National Computational Infrastructure

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  • Peeling back the layers

    Peeling back the layers

    ANU PhD student Erica Seccombe has been working with the NCI VizLab to reveal the unexpectedly beautiful insides of the humble garden slater. “I wanted to explore the slater with x-ray to get a new view of the creepy crawlies under our feet in the garden,” says Ms Seccombe. With the help of Professor Tim Senden, Head the ANU Department of Applied Mathematics, and the NCI VizLab’s Dr Ajay Limaye, who developed the Drishti visualisation software, Seccombe used the 3D Micro X-ray Tomography unit ... Read More

  • What lies beneath

    What lies beneath

    We can now explore the mysterious insides of ancient fossils and the human body without leaving a mark, thanks to software developed at NCI, writes LUCY GUEST. In a dark room flooded with black water in Tasmania’s Museum of Old and New Art stands a central dais with two cabinets that glow from within. On the left lies the mummy of Pausiris, dating to 100BC. On the right, an animation peels away the casket and wrappings, revealing the skeleton of the ... Read More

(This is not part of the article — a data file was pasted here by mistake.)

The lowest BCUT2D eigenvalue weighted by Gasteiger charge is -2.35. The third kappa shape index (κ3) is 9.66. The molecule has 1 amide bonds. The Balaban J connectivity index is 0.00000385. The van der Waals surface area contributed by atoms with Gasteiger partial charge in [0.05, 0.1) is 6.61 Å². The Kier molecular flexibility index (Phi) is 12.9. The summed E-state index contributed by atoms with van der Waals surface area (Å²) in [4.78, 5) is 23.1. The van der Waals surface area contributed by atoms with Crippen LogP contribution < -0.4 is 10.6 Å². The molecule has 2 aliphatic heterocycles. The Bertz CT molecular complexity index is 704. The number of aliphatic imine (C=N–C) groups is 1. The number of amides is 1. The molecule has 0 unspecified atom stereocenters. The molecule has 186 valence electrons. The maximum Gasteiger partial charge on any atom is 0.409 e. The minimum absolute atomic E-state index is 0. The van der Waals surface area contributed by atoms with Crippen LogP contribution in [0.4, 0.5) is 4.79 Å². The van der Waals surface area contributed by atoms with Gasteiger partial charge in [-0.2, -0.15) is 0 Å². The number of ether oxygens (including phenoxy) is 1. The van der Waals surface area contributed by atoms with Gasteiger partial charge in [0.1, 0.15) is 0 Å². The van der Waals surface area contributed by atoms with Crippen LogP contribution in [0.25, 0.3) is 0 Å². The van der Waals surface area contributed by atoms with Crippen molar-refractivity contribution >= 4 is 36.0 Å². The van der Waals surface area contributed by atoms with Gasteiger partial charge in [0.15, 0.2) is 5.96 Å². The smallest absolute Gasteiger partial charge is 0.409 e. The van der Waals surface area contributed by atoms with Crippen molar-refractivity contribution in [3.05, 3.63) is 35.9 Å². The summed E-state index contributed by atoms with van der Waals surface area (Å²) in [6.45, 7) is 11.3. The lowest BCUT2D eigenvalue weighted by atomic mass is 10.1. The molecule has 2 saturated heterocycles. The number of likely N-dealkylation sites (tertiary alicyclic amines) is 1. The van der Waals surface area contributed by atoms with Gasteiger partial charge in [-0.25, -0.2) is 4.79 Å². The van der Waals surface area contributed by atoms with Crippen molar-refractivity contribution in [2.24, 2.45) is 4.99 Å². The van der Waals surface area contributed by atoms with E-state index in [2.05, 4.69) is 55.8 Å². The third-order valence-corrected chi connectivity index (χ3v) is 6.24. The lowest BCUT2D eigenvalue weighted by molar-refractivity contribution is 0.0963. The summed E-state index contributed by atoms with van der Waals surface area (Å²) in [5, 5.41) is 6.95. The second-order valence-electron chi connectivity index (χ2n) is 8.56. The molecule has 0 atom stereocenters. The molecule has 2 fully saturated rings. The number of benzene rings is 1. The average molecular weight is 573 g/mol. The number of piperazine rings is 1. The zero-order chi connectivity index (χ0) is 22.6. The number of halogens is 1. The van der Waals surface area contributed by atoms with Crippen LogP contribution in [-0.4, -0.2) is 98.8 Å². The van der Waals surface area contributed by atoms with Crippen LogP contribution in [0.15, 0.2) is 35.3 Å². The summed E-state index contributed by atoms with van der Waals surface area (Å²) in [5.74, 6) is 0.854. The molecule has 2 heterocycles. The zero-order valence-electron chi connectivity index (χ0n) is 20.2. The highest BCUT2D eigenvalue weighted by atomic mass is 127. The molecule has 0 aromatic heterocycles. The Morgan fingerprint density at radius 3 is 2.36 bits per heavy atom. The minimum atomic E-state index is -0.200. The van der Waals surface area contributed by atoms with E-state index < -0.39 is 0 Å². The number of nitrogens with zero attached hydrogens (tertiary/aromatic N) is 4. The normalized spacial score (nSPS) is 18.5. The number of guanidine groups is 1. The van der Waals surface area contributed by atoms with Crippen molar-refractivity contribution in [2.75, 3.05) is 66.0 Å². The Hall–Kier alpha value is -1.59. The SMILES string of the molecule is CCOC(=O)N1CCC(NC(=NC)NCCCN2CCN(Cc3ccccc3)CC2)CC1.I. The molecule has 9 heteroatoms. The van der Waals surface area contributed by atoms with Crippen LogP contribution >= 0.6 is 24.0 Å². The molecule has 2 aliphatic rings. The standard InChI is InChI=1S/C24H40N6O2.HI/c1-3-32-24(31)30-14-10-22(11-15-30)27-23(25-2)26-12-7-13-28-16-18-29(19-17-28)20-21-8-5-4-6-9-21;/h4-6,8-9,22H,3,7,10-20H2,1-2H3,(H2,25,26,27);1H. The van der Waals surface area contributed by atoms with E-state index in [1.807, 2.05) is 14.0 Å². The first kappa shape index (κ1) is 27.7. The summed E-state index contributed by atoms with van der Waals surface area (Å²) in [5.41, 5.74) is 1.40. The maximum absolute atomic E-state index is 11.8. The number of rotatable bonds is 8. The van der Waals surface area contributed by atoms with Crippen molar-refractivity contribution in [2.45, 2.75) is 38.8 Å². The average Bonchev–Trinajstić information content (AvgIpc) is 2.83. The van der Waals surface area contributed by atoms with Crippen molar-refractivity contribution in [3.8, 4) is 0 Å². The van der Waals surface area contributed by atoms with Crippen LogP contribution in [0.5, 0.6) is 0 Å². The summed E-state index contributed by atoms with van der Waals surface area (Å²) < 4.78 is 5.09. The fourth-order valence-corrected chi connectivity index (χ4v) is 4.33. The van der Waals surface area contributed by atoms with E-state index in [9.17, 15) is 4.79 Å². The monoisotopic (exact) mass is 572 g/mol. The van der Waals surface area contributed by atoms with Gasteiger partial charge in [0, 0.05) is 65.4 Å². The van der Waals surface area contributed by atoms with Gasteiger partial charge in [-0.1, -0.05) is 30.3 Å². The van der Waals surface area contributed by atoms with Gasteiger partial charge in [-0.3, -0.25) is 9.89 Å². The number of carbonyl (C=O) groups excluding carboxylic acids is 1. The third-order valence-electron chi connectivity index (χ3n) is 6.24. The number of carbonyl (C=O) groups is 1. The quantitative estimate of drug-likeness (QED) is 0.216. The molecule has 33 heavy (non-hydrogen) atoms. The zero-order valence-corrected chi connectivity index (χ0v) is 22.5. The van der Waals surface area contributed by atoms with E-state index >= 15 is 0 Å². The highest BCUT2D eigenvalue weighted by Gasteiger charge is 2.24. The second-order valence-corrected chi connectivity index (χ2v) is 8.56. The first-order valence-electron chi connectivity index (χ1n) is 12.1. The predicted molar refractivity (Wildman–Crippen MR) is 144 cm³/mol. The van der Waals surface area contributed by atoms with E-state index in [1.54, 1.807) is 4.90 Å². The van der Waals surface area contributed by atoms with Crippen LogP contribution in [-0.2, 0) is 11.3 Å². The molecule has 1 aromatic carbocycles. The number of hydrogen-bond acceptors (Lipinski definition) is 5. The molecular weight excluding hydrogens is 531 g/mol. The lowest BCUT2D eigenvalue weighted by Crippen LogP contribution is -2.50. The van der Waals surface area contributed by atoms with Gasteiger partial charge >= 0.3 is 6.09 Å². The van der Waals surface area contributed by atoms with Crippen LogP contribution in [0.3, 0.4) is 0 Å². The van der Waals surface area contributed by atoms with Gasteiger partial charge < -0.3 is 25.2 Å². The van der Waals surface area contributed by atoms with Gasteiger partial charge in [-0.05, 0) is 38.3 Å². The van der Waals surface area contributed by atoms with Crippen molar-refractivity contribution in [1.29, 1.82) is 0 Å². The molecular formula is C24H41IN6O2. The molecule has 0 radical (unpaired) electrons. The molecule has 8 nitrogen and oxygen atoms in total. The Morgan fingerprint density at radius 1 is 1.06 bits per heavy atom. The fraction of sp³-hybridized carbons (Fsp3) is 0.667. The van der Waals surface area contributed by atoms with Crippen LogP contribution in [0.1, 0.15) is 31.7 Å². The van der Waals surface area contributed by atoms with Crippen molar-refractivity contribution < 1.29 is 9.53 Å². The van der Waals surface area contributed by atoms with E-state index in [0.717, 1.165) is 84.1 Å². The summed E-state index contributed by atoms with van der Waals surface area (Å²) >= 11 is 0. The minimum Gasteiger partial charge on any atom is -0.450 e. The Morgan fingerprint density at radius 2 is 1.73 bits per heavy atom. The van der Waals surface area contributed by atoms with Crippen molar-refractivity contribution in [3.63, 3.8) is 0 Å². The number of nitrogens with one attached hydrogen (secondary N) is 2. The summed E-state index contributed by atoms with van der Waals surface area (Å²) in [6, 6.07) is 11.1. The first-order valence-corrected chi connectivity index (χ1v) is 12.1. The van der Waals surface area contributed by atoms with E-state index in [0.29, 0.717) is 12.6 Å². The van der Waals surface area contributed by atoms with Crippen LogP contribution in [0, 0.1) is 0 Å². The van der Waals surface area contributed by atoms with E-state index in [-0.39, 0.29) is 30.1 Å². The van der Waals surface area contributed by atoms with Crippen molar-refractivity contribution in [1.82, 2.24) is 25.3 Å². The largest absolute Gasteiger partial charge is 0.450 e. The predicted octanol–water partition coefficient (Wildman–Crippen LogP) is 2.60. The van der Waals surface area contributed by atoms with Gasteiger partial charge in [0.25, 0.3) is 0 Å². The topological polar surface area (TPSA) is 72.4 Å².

• Flying colours

    Flying colours

    How could Swiss cheese found in a butterfly wing affect the colour of your car? Butterflies are pretty unassuming. They flit about, discreetly sipping nectar and quietly soaking up some sun. So who knew that they could be harbouring the blueprint for next-generation supercomputers or slow-release cancer drugs? It turns out these kaleidoscopic critters are the owners of some pretty far-out geometrical structures that could prove useful in all sorts of areas. In fact, car companies are already using metallic iridescent ... Read More

  • Fossil fish sport world’s oldest six packs

    Fossil fish sport world’s oldest six packs

    Among the National CT-Lab Tomography Collection, housed at NCI, is the first visualisation of the world’s oldest fossilised abdominal muscles.These ancient abs belong to a fish that lived approximately 380 million years ago in what is now Western Australia.“These fossils are enclosed in limestone, and are normally extracted using weak acid,” explains Dr Gavin Young from ANU.“Numerous beautiful skeletons of extinct fishes have been prepared using this method, but it was not realised that preserved soft tissues were being destroyed ... Read More

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